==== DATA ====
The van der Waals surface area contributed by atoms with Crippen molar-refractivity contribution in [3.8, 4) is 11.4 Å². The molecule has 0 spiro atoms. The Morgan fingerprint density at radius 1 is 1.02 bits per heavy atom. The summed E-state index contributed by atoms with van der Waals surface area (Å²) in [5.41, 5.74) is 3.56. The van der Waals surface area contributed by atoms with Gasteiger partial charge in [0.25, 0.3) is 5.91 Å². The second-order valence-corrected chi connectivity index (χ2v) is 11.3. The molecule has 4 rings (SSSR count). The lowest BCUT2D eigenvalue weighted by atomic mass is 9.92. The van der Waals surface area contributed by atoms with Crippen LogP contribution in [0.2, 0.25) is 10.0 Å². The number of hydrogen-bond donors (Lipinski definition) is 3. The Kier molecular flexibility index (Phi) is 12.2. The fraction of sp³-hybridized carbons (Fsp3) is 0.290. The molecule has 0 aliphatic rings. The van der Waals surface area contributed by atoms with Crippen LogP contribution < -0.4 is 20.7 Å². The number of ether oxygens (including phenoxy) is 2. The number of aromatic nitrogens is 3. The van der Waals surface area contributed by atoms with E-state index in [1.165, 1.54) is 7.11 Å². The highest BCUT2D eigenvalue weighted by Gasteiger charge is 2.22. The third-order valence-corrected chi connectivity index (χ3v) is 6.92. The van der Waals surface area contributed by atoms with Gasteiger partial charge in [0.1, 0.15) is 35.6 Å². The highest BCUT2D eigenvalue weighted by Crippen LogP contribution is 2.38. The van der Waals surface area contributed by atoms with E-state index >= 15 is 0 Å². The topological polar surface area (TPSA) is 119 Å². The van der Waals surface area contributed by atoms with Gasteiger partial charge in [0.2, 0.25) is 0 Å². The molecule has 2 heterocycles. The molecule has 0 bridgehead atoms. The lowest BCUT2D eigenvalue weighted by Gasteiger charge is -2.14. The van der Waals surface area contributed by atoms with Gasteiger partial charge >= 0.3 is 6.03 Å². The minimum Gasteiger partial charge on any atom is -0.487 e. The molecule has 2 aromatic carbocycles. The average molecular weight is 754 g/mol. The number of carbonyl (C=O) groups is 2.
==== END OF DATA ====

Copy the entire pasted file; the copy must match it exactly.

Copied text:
The van der Waals surface area contributed by atoms with Crippen molar-refractivity contribution in [3.8, 4) is 11.4 Å². The molecule has 0 spiro atoms. The Morgan fingerprint density at radius 1 is 1.02 bits per heavy atom. The summed E-state index contributed by atoms with van der Waals surface area (Å²) in [5.41, 5.74) is 3.56. The van der Waals surface area contributed by atoms with Gasteiger partial charge in [0.25, 0.3) is 5.91 Å². The second-order valence-corrected chi connectivity index (χ2v) is 11.3. The molecule has 4 rings (SSSR count). The lowest BCUT2D eigenvalue weighted by atomic mass is 9.92. The van der Waals surface area contributed by atoms with Crippen LogP contribution in [0.2, 0.25) is 10.0 Å². The number of hydrogen-bond donors (Lipinski definition) is 3. The Kier molecular flexibility index (Phi) is 12.2. The fraction of sp³-hybridized carbons (Fsp3) is 0.290. The molecule has 0 aliphatic rings. The van der Waals surface area contributed by atoms with Crippen LogP contribution < -0.4 is 20.7 Å². The number of ether oxygens (including phenoxy) is 2. The number of aromatic nitrogens is 3. The van der Waals surface area contributed by atoms with E-state index in [1.165, 1.54) is 7.11 Å². The highest BCUT2D eigenvalue weighted by Gasteiger charge is 2.22. The third-order valence-corrected chi connectivity index (χ3v) is 6.92. The van der Waals surface area contributed by atoms with Gasteiger partial charge in [0.1, 0.15) is 35.6 Å². The highest BCUT2D eigenvalue weighted by Crippen LogP contribution is 2.38. The van der Waals surface area contributed by atoms with E-state index >= 15 is 0 Å². The topological polar surface area (TPSA) is 119 Å². The van der Waals surface area contributed by atoms with Gasteiger partial charge in [0.2, 0.25) is 0 Å². The molecule has 2 heterocycles. The molecule has 0 bridgehead atoms. The lowest BCUT2D eigenvalue weighted by Gasteiger charge is -2.14. The van der Waals surface area contributed by atoms with Gasteiger partial charge >= 0.3 is 6.03 Å². The minimum Gasteiger partial charge on any atom is -0.487 e. The molecule has 2 aromatic carbocycles. The average molecular weight is 754 g/mol. The number of carbonyl (C=O) groups is 2.